Black Art Politicized: A Discussion with Leslie Smith

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Black Voices Theater Production invites interested actors and supporters to contact them through their Facebook page

I had the amazing opportunity to interview Leslie Smith, a board member of the Urbana–Champaign Independent Media Center (UCIMC) and the founder of Black Voices Theater Production. As someone who grew up in a household with a father who is a gifted and trained jazz pianist and a sister who has been singing since I understood the concept of my own existence, I decided to dip my toes into the waters of music and the arts. And because Smith was also immersed in the arts at a young age, our conversation was more than fruitful. We delved into Smith’s dreams and aspirations and why she decided to join the IMC, discussed the politics of Black art and shared our hopes for preserving and reinvigorating Black art as a political force and critical message in today’s social climate.

Smith returned to Urbana from Springfield, IL to redefine herself. She went to the post office and found the IMC. A light bulb went off in Smith’s mind as she toured the IMC and saw the stage. Yes, she realized, she had found a location to showcase Black art and artists. Since joining the IMC, she has orchestrated multiple shows, including a gospel explosion showcase and a poetry slam club for high school students. Smith not only wants to showcase Black art and local Black artists, she wants to encourage getting the arts back into public schools.

This is a real fight. My father used to tell me that, when he was younger, you would not find many people without some knowledge of how to play an instrument. Smith stated the same. There has been increased defunding of the arts in education nationwide at all levels of education—the wrong defunding. Colleges and universities are not immune to this defunding, as there has been an increased emphasis on math, science and engineering with less emphasis on the arts. This could be a reason individuals like Ben Carson, who are gifted with scientific knowledge, lack understanding of the social sciences, philosophy and the arts. And although this a joke, it is sort of rooted in truth. It is very neoliberal to neglect the social sciences but emphasize the sciences which have been used to further the US empire through military and surveillance technologies. People confuse technological advancements with the advancement of humanity, and this could not be further from the truth. It is the humanities and arts that advance humanity.

Leslie Smith, Director of Black Voices Theater Production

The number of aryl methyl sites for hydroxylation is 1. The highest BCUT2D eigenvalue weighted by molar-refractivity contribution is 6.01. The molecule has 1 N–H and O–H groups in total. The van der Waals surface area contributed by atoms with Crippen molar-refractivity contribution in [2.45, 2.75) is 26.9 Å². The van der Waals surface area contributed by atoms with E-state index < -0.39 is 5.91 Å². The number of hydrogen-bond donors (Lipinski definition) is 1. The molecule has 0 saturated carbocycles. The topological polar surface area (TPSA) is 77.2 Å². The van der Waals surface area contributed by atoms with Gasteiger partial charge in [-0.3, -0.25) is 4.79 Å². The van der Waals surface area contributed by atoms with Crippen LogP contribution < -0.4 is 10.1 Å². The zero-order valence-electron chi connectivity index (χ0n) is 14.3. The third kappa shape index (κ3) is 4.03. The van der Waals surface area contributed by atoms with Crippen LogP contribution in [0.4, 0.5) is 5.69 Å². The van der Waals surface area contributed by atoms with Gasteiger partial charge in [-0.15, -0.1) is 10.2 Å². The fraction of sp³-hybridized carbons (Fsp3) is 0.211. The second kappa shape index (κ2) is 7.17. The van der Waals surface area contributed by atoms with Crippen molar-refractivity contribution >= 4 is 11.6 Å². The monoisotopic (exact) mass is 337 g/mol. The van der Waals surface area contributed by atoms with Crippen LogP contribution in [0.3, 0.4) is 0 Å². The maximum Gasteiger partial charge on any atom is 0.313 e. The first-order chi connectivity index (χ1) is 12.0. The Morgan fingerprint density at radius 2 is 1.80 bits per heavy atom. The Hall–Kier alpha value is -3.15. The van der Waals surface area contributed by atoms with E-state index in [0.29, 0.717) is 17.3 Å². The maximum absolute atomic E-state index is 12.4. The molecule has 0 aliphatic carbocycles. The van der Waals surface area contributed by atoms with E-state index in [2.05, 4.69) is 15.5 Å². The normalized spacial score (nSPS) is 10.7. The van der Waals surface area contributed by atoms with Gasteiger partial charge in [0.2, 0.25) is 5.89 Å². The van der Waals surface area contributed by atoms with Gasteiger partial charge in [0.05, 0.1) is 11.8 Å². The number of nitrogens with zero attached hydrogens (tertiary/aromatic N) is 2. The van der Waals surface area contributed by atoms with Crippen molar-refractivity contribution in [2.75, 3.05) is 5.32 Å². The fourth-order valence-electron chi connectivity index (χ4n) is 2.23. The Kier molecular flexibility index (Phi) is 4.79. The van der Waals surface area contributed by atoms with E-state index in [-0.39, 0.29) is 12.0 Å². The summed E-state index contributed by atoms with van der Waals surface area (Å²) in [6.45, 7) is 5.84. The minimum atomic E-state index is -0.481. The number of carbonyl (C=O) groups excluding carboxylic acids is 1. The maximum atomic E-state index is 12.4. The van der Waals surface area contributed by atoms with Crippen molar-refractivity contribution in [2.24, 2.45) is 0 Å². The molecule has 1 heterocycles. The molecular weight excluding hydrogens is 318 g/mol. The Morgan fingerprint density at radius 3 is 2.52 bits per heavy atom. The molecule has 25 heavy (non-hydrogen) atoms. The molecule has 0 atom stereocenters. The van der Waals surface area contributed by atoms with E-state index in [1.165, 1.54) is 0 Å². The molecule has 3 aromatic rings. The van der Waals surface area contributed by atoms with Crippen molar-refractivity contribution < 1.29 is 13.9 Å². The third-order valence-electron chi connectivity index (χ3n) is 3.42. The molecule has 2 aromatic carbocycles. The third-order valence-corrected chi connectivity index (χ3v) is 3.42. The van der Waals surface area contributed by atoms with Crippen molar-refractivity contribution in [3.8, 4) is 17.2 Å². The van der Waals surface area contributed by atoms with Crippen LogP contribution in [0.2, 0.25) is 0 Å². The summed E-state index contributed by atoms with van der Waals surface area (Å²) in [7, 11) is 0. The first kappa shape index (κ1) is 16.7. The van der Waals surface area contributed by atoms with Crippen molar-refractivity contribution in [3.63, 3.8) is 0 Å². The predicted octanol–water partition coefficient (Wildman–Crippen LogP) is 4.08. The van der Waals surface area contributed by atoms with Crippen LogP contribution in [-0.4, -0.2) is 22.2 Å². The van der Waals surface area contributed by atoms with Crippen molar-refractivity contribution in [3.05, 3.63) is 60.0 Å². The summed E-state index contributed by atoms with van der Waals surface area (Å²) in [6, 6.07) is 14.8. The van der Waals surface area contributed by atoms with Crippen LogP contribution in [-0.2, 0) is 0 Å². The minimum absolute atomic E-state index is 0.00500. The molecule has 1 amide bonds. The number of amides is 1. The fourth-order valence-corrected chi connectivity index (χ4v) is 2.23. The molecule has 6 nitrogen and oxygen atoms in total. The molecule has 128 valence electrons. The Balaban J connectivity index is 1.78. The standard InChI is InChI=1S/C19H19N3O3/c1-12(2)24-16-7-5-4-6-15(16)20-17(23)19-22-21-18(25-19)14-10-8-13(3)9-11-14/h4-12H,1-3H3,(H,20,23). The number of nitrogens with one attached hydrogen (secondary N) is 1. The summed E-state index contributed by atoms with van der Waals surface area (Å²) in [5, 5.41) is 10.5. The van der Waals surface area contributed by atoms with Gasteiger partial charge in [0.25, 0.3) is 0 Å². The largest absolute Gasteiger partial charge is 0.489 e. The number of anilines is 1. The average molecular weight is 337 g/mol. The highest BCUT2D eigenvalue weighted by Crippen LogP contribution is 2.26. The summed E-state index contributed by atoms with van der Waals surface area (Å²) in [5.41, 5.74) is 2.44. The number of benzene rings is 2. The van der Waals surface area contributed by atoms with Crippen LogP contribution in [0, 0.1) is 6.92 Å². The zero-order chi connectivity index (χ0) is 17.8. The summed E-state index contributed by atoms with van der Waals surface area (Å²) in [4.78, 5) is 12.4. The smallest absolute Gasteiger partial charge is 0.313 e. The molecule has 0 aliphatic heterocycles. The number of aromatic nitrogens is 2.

Smith says that when we talk about the arts, we are not simply talking about the action of painting, drawing and singing. We are discussing history and how history has been communicated: storytelling. From prehistoric times to now, art has been used to tell the stories of a people and of a society. Art has been the cultural expression of a people and of a society. A neglect of the arts, specifically Black art, is a neglect of the revolutionary and cultural spirit of our people. Everything is political and Black art is no different. When Blackness is demonized and anti-Blackness is perpetuated, any embrace of Blackness in the form of art is always political. They sought to destroy our culture, our humanity and our spirit, but we survived. Our culture survived. Our art survived. Yes, it changed, but it survived nonetheless.

While taking a course on the African Diaspora, we were required to read the book Flash of the Spirit by Robert Farris Thompson. The book describes and details the evolution of African customs during enslavement and how Black people survived through cultural art forms and theology. White supremacy sought to erase the advancements and contributions to society from Black people. They sought to interfere with the storytelling of our people through miseducation and creating the pseudoscientific fictitious mess that is racism. They even sought to divide our ancestors through enslavement, breaking apart families and grouping Africans that spoke different languages onto the same plantation. But they did not prevail. The African drum allowed my people to still communicate, especially at the call for revolution. The arts saved us, and if we are to continue to fight and help Black people, we must allow our stories to be told. We must allow our art to thrive in its purest form.

Drake Materre is a recent graduate of the University of Illinois with a Bachelor of Science in Community Health, and is currently a venue project intern for the IMC.

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